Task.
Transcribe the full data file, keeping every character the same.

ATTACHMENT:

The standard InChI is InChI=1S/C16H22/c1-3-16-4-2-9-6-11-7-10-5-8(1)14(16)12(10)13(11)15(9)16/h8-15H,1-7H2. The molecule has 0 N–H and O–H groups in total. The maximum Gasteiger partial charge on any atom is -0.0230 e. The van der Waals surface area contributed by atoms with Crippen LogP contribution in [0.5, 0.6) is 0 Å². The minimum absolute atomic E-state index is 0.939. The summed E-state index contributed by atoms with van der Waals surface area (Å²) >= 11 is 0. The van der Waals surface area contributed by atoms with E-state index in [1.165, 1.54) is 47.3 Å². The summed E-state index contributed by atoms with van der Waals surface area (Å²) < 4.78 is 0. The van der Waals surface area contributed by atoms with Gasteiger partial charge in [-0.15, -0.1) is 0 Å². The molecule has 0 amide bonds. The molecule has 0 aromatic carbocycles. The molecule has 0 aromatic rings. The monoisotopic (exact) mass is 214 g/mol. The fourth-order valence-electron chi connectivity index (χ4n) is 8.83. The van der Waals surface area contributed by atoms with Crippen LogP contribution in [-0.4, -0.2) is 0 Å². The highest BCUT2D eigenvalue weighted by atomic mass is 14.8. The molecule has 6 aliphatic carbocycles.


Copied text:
The standard InChI is InChI=1S/C16H22/c1-3-16-4-2-9-6-11-7-10-5-8(1)14(16)12(10)13(11)15(9)16/h8-15H,1-7H2. The molecule has 0 N–H and O–H groups in total. The maximum Gasteiger partial charge on any atom is -0.0230 e. The van der Waals surface area contributed by atoms with Crippen LogP contribution in [0.5, 0.6) is 0 Å². The minimum absolute atomic E-state index is 0.939. The summed E-state index contributed by atoms with van der Waals surface area (Å²) >= 11 is 0. The van der Waals surface area contributed by atoms with E-state index in [1.165, 1.54) is 47.3 Å². The summed E-state index contributed by atoms with van der Waals surface area (Å²) < 4.78 is 0. The van der Waals surface area contributed by atoms with Gasteiger partial charge in [-0.15, -0.1) is 0 Å². The molecule has 0 amide bonds. The molecule has 0 aromatic carbocycles. The molecule has 0 aromatic rings. The monoisotopic (exact) mass is 214 g/mol. The fourth-order valence-electron chi connectivity index (χ4n) is 8.83. The van der Waals surface area contributed by atoms with Crippen LogP contribution in [-0.4, -0.2) is 0 Å². The highest BCUT2D eigenvalue weighted by atomic mass is 14.8. The molecule has 6 aliphatic carbocycles.